Now let me tie this back to you and your work and God not being disappointed, okay? I know it’s a roundabout way. So, sometimes what happens when things don’t go well, or you know, there’s a lot of pressure and we fail, people really do get angry with us. And they make us feel like we’ve let them down or that we’re just not enough. And I think we kind of transfer that experience to God. We look at how people have treated us, and we work within this concept that we have to earn our place, and we just get absolutely lost. You know, we essentially lean on our experience and compare people to God. And so it just becomes really hard for us to think that He’s not disappointed. And so sometimes if people are really struggling in their work, you know, maybe it’s just been really hard to keep a job or there’s a demotion or they just can’t seem to advance the way everyone else tells them they should be advancing, they internalize it really hard. And some of that I think is really cultural. You know, in the United States, you can tell we associate work with who we are because we use the verb “to be” in different forms to describe what we do. So like, a doctor, they could say, “I practice medicine.” But what they usually say is, “I’m a doctor.” So it’s all really tied up with our sense of identity, and we can get this warped sense that if we’re failing in our work, or if we’re suffering, then that must mean that God is punishing us or looking at us as just this huge letdown.[:
But friends, that’s the Job focus. That’s the mentality Job’s friends had, that if you suffer, it’s got to be your fault. And I’m here to tell you, plain and clear, not all suffering is to test you, and it doesn’t need to have anything to do with how you’ve performed. Sometimes you are not the one who needs to learn, and it’s God reminding the devil of Who really has authority. And for Him to do that is actually an incredibly loving thing to do, because it protects the eternity we have with Him.[:
And the second thing is, God is totally prepared for you to fudge things up, okay? He understands you might not do as well as Job did. He understands that you don’t know everything and that you can’t do everything, and I know the business world can be pretty hardcore when it comes to getting things right and bouncing around all kinds of roles, but God isn’t going to smite you or hold back on loving you just because you’re human. Does He want you to try hard and say no to as much temptation as you can? Absolutely. But it’s like a parent and a little toddler. You know, when my kids were little, they couldn’t even pull their own pants up. I know every parent understands that. But it’s not like I looked at them failing at it and thought, “Oh, my goodness, they’ve just totally let me down so much, I can’t even, I want nothing to do with them.” No. I looked at them and I kept loving on them no matter how many times they couldn’t get the dumb pants up. And that’s what it’s like when we fail or we sin. God knows our hearts. He knows we wanna pull the pants up, right? But He doesn’t hold it against us. If you actually respect God and you care and you’re genuinely trying, I promise you, He has Jesus get in there and take care of your pants for you because you can’t do it alone yet. Someday God’ll have us in heaven and we’ll be better, but until then, we’ve got help, believe me.[:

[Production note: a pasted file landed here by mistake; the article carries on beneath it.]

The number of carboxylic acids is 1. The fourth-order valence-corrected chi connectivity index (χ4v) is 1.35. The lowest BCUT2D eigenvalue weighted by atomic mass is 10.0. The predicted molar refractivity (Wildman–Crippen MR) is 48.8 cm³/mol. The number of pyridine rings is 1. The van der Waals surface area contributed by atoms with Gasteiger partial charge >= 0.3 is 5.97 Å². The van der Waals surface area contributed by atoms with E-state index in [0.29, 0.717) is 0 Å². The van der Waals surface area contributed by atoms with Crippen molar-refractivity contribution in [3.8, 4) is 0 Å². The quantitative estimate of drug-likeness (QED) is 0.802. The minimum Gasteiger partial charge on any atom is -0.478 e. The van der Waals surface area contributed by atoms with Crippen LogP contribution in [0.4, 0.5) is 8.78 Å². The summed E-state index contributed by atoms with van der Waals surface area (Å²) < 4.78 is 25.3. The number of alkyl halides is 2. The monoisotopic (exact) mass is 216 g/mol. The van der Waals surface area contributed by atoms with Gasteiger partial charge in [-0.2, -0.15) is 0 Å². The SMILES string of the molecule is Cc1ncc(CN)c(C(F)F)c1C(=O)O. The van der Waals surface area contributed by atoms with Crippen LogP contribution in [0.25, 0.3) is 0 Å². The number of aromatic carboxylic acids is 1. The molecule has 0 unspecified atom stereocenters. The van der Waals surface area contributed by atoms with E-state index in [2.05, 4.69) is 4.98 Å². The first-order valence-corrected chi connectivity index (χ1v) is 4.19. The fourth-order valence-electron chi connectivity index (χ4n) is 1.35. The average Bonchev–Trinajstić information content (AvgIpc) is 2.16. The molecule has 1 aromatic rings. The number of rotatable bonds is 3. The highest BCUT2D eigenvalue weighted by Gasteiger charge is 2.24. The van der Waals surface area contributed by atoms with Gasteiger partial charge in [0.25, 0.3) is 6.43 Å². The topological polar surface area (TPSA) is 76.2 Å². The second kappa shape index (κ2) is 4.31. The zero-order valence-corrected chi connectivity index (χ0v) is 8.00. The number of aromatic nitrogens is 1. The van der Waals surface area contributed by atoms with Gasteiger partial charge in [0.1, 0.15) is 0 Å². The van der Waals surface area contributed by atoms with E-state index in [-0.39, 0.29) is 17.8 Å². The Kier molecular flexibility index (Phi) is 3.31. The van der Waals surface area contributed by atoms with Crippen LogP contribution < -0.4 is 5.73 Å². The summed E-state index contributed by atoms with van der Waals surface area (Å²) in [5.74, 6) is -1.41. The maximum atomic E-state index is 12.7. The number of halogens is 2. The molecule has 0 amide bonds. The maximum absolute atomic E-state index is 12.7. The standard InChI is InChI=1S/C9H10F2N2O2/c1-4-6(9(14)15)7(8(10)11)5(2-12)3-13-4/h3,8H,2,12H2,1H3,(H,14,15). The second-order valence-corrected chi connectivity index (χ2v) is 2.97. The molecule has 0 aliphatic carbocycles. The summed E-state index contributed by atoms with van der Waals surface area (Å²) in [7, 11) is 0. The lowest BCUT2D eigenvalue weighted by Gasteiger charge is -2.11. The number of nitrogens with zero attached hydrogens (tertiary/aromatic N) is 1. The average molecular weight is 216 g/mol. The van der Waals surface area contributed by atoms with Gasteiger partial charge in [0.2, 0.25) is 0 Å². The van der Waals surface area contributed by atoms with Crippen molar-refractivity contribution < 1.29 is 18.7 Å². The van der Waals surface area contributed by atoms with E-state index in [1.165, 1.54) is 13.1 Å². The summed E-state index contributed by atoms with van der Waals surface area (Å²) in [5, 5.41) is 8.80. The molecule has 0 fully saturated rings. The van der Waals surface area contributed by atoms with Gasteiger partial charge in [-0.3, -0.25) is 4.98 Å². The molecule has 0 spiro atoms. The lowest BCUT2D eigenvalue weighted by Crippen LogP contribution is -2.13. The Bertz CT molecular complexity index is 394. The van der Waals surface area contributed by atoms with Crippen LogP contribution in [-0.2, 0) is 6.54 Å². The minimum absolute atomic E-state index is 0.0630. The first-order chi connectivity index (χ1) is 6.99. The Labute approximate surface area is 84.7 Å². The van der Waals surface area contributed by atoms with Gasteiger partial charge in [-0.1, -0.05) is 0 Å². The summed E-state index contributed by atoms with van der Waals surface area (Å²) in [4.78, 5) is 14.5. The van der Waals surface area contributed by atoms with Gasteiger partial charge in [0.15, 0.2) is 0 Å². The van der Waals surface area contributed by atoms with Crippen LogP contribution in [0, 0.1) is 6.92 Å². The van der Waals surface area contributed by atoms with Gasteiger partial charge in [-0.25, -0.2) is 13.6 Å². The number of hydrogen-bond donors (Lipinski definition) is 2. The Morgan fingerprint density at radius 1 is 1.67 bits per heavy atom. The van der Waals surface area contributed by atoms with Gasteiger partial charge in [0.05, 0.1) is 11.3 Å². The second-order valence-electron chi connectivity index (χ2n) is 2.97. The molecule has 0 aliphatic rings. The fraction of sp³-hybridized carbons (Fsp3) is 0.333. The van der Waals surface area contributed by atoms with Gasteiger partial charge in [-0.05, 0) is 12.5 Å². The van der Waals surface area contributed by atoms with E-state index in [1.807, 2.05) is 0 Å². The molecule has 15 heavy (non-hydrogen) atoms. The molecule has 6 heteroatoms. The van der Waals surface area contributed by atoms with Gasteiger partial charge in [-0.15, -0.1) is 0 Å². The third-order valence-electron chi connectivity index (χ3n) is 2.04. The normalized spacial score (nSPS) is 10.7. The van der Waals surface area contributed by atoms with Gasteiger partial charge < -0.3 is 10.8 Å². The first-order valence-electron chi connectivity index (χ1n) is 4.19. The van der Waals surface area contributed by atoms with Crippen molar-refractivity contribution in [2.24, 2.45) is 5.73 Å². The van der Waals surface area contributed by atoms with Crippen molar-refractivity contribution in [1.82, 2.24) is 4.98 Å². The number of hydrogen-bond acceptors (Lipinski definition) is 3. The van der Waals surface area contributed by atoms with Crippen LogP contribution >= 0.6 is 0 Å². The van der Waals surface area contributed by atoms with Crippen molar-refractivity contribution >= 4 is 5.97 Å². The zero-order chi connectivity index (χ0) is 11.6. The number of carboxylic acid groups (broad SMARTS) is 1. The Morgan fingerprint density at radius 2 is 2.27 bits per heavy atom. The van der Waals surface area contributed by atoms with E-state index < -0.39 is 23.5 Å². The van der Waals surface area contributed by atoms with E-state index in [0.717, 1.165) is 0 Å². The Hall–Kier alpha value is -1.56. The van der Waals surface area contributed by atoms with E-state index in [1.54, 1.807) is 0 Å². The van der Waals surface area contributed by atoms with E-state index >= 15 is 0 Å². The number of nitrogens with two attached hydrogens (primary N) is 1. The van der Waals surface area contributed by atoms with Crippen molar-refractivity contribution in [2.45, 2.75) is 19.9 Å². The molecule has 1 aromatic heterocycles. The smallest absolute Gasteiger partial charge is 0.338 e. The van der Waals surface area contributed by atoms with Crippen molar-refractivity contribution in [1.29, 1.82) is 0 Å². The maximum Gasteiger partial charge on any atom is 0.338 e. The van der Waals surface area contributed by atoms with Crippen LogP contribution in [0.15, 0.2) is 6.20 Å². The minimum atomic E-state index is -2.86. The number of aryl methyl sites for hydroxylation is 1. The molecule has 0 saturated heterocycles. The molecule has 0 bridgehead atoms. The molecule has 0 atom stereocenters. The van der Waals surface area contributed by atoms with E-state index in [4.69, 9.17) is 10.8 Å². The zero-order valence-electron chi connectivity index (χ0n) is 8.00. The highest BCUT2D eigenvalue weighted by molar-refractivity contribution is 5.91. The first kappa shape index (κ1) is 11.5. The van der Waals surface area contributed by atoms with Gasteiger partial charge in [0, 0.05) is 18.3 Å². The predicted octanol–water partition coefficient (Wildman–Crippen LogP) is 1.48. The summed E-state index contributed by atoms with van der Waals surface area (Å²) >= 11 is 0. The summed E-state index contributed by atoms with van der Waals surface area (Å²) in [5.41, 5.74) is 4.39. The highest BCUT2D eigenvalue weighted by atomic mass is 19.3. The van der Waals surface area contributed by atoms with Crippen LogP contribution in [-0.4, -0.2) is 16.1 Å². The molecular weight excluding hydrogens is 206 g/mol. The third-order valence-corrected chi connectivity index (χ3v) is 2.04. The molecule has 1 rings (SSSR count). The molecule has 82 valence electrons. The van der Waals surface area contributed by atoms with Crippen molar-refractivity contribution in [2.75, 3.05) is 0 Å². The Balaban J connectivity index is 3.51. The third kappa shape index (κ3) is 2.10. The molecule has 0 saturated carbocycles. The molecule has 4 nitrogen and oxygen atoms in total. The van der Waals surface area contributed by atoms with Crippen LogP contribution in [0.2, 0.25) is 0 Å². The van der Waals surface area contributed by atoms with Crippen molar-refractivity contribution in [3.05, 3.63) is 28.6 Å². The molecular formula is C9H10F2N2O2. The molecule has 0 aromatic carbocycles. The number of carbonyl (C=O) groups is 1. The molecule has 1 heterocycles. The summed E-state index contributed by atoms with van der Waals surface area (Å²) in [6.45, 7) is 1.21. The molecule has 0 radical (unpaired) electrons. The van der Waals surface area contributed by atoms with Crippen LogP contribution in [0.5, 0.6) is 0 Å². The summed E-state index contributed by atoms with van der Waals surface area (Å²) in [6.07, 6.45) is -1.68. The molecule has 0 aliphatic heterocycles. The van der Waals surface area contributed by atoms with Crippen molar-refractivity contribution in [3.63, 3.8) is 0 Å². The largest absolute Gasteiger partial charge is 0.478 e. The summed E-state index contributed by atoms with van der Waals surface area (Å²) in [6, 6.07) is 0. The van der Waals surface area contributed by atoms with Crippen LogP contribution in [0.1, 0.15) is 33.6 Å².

So, one last thought I want to leave you with is this idea that we are all portraits in God’s gallery, okay? And sometimes what happens when we’re not advancing or we’re screwing up is that we lose a sense of how unique we are. You know, we think, “Well, there are billions of other people on the planet, so why would God help me out? Why would He help me beat this temptation or win this client or whatever it might be?” And everything just gets just really coated in this sense of embarrassment or even, really, shame. And when we feel shame it’s hard to come to God. It’s hard to pray. So we stay away from God maybe not so much because we’re scared, but just because we don’t understand how He’s viewing us anymore. We replay everything in our heads that people have said, or the devil gets in there and whispers that, you know, our canvas is just really ugly. Because the devil knows that the best way to hurt God is to make us think that we’re ugly so that we don’t have joy anymore. Because if we don’t see our beauty, if we don’t understand that God wants us to have joy and that He’s totally willing to provide it, well, then there’s not much reason to seek God out, right? We get separated from Him. But the value you have based on the unique experience God had when He painted you is permanent. And it always belongs to the artist. You know, God didn’t create you for the critic. He created you for Himself, and He’s not comparing you to any other painting He’s got, because He doesn’t have a duplicate of you. And nobody gets to tell God what should or should not be on the gallery wall. And that includes, by the way, you. You don’t get to decide that you’re worthless. You don’t get to decide God doesn’t want you anymore, okay? You might feel like He doesn’t sometimes, but quite frankly, sometimes what we feel doesn’t align with God’s truth. And God’s truth is that as long as you have faith, He’s never gonna take you off that gallery wall.[:
So, I’m just gonna leave it there, people. Let’s pray.
Lord, so many people misunderstand you as just being so angry. And they can tie that into all kinds of abuses they’ve suffered from people. And they can think you’re disappointed in them based on the way others have been disappointed or made them feel ugly and less than. So God, please help them get past those feelings of fear and guilt, just the shame that can keep them distant. Help them see the unique colors you’ve painted them with and how precious a canvas they are. In Jesus’ name, I pray. Amen.[:
That’s the show, everybody. I really encourage you, if you’re struggling with coming to God because you feel like He’s disappointed in you or you’re not good enough, if you’ve got that kind of shame, reread the story of the Prodigal Son. Because yes, it’s a mercy story, but it’s a joy story. The father, when the son came home, even though the son had done all this junk, the father flat-out threw a party he was so happy to have his son back. God wants you home, all right? Next episode, I’m gonna be covering a couple of things people need to have a sense of psychological safety in the office. Join me for that in two weeks, and until then, be blessed.